Spend the money and the effort paying teachers correctly, developing a proper curriculum, and buying needed supplies for every student, but quit going out of the way to develop all these programs for low-performers, only to continue for the same student to be low-performing. Let's go back to the old days of school--if you show an interest, you can get help. If you don't care, flunk out and see how your life turns out. Don't undercut students who are interested in learning.

Anonymous said...

This describes how the growth is determined, doesn't it? Good luck figuring it out.

Anonymous said...

Excuse me, ma'am, but I speak geek...


Just a quick glance.

Well, it looks like they've described their calculation pretty much step by step.

One thing worth noting is their fudge factors of .92 and .82 which are there for the confidence they have in their testing.

This means that they have a built in mechanism which excuses some noise and backsliding (a.k.a, regression to the mean) that may be normally expected in tests like these.

Now, given that this is in their calculations, a kid who performed in the 99%, followed by a year at the 98% should NOT have failed those expectations.

Of course, you'd need to plug in actual scores to verify, but their approx 10-20% range should be enough to cover it.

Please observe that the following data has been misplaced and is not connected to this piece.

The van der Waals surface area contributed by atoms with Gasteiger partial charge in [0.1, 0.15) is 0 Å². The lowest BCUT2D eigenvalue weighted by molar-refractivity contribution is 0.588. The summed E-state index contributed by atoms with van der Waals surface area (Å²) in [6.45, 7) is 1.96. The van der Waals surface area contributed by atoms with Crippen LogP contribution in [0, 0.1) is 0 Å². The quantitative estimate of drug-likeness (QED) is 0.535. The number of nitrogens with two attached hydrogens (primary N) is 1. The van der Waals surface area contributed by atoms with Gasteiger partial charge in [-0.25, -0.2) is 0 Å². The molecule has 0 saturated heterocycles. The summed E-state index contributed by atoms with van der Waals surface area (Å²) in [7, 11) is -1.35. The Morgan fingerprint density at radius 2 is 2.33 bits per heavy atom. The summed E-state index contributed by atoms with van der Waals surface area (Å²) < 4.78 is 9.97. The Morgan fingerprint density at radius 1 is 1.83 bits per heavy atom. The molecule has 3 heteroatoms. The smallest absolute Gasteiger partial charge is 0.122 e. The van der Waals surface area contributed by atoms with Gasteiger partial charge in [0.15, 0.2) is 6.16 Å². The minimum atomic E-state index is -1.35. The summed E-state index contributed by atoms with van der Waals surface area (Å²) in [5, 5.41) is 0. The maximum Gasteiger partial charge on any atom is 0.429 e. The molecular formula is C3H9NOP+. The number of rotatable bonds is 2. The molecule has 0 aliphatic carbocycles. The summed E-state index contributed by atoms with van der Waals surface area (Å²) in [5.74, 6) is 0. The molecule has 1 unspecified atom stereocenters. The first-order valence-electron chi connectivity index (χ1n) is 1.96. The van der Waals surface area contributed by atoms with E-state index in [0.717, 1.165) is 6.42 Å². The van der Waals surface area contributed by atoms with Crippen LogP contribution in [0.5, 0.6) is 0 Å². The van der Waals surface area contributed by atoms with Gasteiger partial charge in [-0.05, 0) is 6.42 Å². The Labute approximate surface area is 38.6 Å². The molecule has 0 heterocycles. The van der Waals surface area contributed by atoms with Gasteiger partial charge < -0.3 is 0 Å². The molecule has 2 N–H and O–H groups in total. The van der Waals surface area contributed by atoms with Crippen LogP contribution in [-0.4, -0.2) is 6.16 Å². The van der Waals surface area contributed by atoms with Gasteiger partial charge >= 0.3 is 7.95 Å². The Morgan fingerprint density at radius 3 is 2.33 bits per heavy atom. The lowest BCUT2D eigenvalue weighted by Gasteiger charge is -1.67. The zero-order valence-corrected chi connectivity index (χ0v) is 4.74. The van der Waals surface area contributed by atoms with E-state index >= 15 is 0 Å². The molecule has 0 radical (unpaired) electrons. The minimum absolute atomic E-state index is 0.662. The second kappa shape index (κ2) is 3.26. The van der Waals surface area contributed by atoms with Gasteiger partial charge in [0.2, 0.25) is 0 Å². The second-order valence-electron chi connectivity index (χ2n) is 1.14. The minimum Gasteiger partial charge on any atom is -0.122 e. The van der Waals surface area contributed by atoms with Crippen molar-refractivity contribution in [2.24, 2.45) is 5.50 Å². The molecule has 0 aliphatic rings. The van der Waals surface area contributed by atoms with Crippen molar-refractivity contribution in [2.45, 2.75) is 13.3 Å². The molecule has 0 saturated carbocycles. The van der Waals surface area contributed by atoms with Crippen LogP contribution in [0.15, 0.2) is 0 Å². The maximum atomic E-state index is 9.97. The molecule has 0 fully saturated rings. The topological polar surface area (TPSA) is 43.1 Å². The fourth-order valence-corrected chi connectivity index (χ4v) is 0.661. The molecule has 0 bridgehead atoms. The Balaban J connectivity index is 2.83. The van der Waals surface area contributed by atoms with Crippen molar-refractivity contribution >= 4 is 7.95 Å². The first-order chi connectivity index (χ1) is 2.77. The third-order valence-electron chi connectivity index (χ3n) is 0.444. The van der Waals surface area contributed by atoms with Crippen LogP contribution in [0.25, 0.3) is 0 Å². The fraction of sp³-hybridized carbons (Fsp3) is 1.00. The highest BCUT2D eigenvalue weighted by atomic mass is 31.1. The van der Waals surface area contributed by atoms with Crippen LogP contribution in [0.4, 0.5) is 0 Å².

Fellow geeks can verify this.

As always, I am open to correction...

Anonymous said...

Oh, and FWIW, you need to know those raw scores instead of percentiles because there may not be a linear relation between the two.

IOW, since they measure raw scores, when you convert to percentiles, a 1% difference between the 48% and 49% may not be the same as a 1% difference between the 98% and 99%.

In fact, I'd be willing to bet money that this is the case.

It's one reason, for example, the top 1% in a test like the SAT may span a hundred points, but those closer to the middle may span much less.

It's that asymptotic thing that most people forget about when you're measuring close to the ends of the scales.

I'd say this is a flaw in their calculations for change.

But, hey, what do I know...

Anonymous said...

Anyone else out there feel free to correct me, but I think their Expected Change calculations might really suck for high performers.